Everything about this crisis is unprecedented. The nature of the exogenous shock that has precipitated it. The global response to the health crisis itself and the resulting economic crisis. The volatility of markets, the speed of the bear market and now seemingly the bull market recovery. Even the most seasoned investors have never seen anything like this before.

So how do we invest in this environment?

First, the good news. We appear to be getting the health crisis under control. Lockdowns and social distancing are working. Test, track and trace will help us to maintain pressure on the virus and likely enable the government to free up some part of the social restrictions.

Accelerated development of a vaccine appears likely to yield positive results possibly as soon as 12 months from now. Massive monetary and fiscal measures in response to the crisis will go some way to mitigating the now inevitable global recession.

The bad news, though, is no one knows how the recession will play out. Can we achieve the V-shaped nirvana, the bounce back to normality that governments around the world are desperately hoping for? Or will a second wave of virus outbreaks drive an extended period of lockdown? 

Notwithstanding potential success against the virus, will the economic devastation be larger than policy can cope with? Do we face the U-shape, the weak W-shape or, heaven forbid, the dreaded L-shape? Given the speed and severity of this crisis, these uncertainties are challenging for the smartest of economists and investors.

Who will be the winners and the losers?

What can we say with some certainty? Well, as in any crisis there will be winners and losers. Working from home has accelerated a number of technology trends directly benefiting telcos, data centres, e-commerce, delivery businesses, etc. Essential services like healthcare, utilities and food supply are vital and potentially have improved pricing power and asset utilisation. Obvious losers include anything travel-related and consumer discretionary.

But what of the second and third-order effects? Bad debts and a weakening housing market will negatively impact the banks. The long-term shift to working from home will likely cause a permanent reduction in demand for business travel and office space. Oil demand may also be permanently impacted (have we seen peak oil?).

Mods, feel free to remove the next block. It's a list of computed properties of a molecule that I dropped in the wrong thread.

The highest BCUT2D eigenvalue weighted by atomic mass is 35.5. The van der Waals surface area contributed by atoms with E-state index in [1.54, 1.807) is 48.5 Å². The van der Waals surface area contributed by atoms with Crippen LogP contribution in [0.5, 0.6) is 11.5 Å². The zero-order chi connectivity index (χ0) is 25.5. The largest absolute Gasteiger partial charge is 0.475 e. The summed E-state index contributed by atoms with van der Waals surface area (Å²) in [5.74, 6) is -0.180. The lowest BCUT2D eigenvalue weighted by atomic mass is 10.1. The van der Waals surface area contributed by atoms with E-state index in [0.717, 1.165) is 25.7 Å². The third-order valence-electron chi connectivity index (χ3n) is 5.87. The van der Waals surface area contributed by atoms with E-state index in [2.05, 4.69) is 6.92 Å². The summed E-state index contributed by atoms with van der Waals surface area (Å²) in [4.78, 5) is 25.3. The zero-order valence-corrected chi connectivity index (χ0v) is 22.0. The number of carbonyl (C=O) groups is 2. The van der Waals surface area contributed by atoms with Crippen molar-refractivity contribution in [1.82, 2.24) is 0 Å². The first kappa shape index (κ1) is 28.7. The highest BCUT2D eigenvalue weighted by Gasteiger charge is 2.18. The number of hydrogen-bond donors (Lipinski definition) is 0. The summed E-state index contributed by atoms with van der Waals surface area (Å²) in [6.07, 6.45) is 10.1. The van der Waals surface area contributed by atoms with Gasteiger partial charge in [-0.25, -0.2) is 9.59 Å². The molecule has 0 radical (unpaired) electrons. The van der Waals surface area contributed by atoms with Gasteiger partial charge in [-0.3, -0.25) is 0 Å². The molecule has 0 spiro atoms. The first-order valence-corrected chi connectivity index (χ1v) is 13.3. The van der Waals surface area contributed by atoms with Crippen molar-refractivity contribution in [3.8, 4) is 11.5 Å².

Regulatory responses are inevitable. Will we see greater requirements for liquidity throughout the system? Global supply chains will be questioned, with a focus on national self-reliance likely. Socialisation of the economy will take time to unwind, and we could potentially see universal basic income introduced, especially as virus-immune robots increasingly manufacture and deliver essential services.

Investing through the volatility

For stockmarket investors, the cataclysmic changes, stomach-churning volatility and unprecedented uncertainty make plotting a course through these troubled times exceptionally challenging.

But with zero interest rates and the financial system awash with liquidity we will almost certainly over time see inflation in hard assets — gold, commodity prices, property and equities. The imperative remains to stay invested, albeit selectively.

The risk of a renewed bear market and retesting the lows is very real — caution is required. Balance sheets of governments, corporates and households globally will be severely damaged.

However, chaos creates opportunities, as long as you survive to participate. My suggestion is to focus on strong balance sheets, both at a personal level and as an investor.

Listed companies have the huge advantage that they can access capital in a way private companies cannot, so they may emerge stronger from this crisis, with improved competitive positions.

“This too shall pass.”

And I believe we will look back on this period as one of the greatest buying opportunities in our lifetimes. 

Stay liquid. Stay invested. Stay safe.